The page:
Hospitalizations related to opioid use disorder (OUD) have increased and now account for up to 6% of hospital admissions in certain areas of the United States.1 Patients with OUD who are started on buprenorphine during hospitalization are more likely to enter outpatient treatment, stay in treatment longer, and have more drug-free days compared with patients who only receive a referral for outpatient treatment.2,3 Therefore, a crucial comprehensive strategy for OUD care should include hospital-based programs that support initiation of treatment in the inpatient setting and strong bridges to outpatient care. One of the common barriers to initiating treatment in the inpatient setting, however, is a lack of access to addiction medicine specialists.4-6
In 2017, we created a hospitalist-led interprofessional team called the B-Team (Buprenorphine Team) to help primary care teams identify patients with OUD, initiate and maintain buprenorphine therapy during hospitalization, provide warm handoffs to outpatient treatment programs, and reduce institutional stigma related to people with substance use disorders.
The B-Team is led by a hospital medicine physician assistant and includes physicians from internal medicine, consult-liaison psychiatry, and palliative care; advanced practice and bedside nurses; a social worker; a pharmacist; a chaplain; a peer-recovery specialist; and medical trainees. The B-Team is notified of potential candidates for buprenorphine through a secure texting platform, one that is accessible to any healthcare provider at the hospital. Patients who are referred to the B-Team either self-identify or are identified by their primary team as having an underlying OUD. One of the B-Team providers assesses the patient to determine if they are eligible to receive inpatient therapy. Patients are considered eligible for the program if they meet Diagnostic and Statistical Manual of Mental Disorders (5th edition) criteria for OUD, have a desire to cease opioid use, and receive medical clearance to take buprenorphine.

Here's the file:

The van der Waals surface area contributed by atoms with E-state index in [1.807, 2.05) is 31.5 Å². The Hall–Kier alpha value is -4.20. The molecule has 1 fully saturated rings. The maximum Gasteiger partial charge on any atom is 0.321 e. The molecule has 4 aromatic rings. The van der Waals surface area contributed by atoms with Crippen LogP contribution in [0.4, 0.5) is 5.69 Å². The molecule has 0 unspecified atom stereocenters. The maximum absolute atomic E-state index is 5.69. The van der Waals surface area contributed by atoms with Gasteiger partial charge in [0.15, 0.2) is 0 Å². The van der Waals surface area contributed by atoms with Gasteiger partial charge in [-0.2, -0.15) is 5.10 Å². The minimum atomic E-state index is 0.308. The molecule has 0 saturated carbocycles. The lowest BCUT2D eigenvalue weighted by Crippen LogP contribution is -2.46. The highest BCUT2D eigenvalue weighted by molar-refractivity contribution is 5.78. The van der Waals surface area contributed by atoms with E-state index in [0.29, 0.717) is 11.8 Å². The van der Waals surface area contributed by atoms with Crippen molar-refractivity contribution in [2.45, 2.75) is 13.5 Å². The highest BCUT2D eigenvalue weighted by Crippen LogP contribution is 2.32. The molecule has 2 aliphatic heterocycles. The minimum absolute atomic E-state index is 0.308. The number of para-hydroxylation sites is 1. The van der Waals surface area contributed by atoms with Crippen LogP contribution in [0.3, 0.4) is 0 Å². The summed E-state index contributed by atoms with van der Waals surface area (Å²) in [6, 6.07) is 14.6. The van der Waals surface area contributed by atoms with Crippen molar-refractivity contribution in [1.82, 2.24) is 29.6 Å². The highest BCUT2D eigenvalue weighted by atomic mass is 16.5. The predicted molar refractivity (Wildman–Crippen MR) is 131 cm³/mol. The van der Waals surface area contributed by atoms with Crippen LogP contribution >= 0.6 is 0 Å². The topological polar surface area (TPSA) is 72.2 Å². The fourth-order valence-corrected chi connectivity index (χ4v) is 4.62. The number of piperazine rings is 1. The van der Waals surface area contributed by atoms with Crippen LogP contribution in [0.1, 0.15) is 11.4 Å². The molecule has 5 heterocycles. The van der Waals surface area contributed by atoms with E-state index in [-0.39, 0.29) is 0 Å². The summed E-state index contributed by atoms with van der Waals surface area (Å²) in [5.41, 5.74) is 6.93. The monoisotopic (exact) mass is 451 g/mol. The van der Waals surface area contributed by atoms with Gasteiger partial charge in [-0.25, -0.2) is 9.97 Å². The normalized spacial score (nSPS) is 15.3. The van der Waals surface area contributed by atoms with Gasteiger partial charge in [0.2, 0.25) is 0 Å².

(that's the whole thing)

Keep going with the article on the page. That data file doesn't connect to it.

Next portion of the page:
For eligible patients, the B-Team provider orders a nurse-driven protocol to initiate buprenorphine for OUD. The chaplain offers psychospiritual counseling, and the social worker provides counseling and coordination of care. The B-Team partners with a nonhospital-affiliated, publicly-funded, office-based opioid treatment (OBOT) program that combines primary care with behavioral health programming. A follow-up outpatient appointment is secured prior to hospital discharge, and a member of the B-Team who has Drug Addiction Treatment Act of 2000 (DATA 2000) X-waiver certification prescribes buprenorphine as a bridge until the follow-up appointment. The medication is dispensed from the hospital’s retail pharmacy, and the patient leaves the hospital with the medication in-hand.